However, there is another idea that is both very familiar to gamers and yet very Japanese that I'd like to address first...

Hello World

The Pokemon World
It's Earth...but is it?

A number of very popular Anime and Manga take place on an Earth we surely wouldn't recognize. These settings, much like the Alternate or Parallel Earths of Science Fiction and Superhero Comics, TV, and Films are far more varied and indeed less clearly the world we know than their Western fiction counterparts. At the same time - and this is what makes it uniquely Japanese - they are never referred to specifically as a Parallel or Alternate universe. 

Dragonball (and its follow-ups), Pokemon, and Hunter x Hunter all take place on Earth. It is never stated that these series take place on a 'different' Earth or that it is another planet entirely. They take place on Earth, just not our Earth. 

Now I have a theory about this, though I do not understand the culture and psychology of modern Japan well or deeply enough to make any sort of claim of what is going on here. What I have is just a thought based on what I've seen and heard, nothing more and nothing less:

WARNING: Recorded in Minimum Setting Rant Mode:

It would seem that the Japanese fan community is less likely to deconstruct things than their Western (especially American and British) counterparts. In Japan, a setting just is what it is. They absorb a series and its universe without searching for some greater, conspiratorial reason things work the way they do or assuming the creator made mistakes and immersion breaking inconsistencies in their own work. 

Even I am guilty of entertaining the idea of a dark origin behind the Pokemon universe. One in which the reason for all the identical kids, Officer Jennys, and Nurse Joys is that they're clones, needed to replace a Human population wiped out by the arrival of Pokemon. 

That doesn't occur to the average Japanese Pokemon fan. No, it seems instead they see the many Jennys and Joys and think, 'Ha! What a quirky, fun gag to add detail to this show I love.'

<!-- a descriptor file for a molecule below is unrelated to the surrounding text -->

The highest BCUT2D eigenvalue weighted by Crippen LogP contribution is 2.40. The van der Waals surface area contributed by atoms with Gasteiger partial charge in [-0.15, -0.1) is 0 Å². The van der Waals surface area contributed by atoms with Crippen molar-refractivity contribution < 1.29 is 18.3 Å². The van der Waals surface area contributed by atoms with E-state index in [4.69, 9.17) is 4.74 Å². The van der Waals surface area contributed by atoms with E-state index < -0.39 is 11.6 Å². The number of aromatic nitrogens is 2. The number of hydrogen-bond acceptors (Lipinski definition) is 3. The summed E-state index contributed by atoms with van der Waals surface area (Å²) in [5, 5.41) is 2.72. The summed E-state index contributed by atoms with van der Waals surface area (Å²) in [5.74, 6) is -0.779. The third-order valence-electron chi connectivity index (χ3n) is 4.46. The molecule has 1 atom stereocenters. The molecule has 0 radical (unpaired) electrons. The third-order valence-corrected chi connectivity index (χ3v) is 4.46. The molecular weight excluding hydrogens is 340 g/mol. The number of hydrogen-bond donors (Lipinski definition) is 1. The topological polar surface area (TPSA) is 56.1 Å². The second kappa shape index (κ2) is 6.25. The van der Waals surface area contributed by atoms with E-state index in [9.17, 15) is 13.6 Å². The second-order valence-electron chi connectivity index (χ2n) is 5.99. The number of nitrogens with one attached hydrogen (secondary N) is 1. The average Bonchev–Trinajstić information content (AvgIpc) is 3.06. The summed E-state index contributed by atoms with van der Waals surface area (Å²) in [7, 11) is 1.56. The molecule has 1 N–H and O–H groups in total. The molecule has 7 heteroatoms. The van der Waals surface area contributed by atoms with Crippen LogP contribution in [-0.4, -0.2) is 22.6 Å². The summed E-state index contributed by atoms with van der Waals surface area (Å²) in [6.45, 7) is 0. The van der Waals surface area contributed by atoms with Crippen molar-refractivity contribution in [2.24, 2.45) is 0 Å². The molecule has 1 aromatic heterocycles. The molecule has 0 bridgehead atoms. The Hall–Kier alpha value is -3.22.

Westerners want to show how smart they are by pointing out all the flaws in creative ideas until they render them sad and unfun. Aren't we just so clever?

Another trope common to Anime and Manga worldbuilding...

Time Bokan

Time travel was, for a very long while, fairly rare in Japanese pop culture but present nonetheless. The various theories we see in Hollywood films and Western Science Fiction and Fantasy are all on display, though it would be seem Japanese temporal castaways are more inclined to mess with events than the ultra-wary chrononauts of the Western world. This goes all the way back to Doraemon, who traveled back in time from the 22nd Century to aid young Nobita Nobi in the 20th (Manga first published in 1970. Short anime series in 1973, followed by a much more popular one in 2005). 

My favorite blue robotic cat from the future with no ears. 

While straight forward Time Travel isn't all that different in Japan than it is anywhere else (blue robot cats aside), there is something much more distantly Anime/Manga related that I want to talk about; anachronisms.

Anachronisms are very common in Anime and Manga settings and much like a very strange Earth just being viewed as Earth, most of these anachronisms go unmentioned. Usually they appear in the form of some technology that was not available in the time period being depicted or a standard form of technology that is clearly missing, though this is less common. 

Examples include Black Bulter, ostensibly set in 1888 London, shows a maid washing clothes in a washing machine, video games seem to exist, and other modern technology such as cell phones are seen in the possession of some villainous types. As the series progresses this happens less and less though certain characters can gain access to technology too advanced for the time by making deals with demons (which may also explain some of the earlier anachronisms).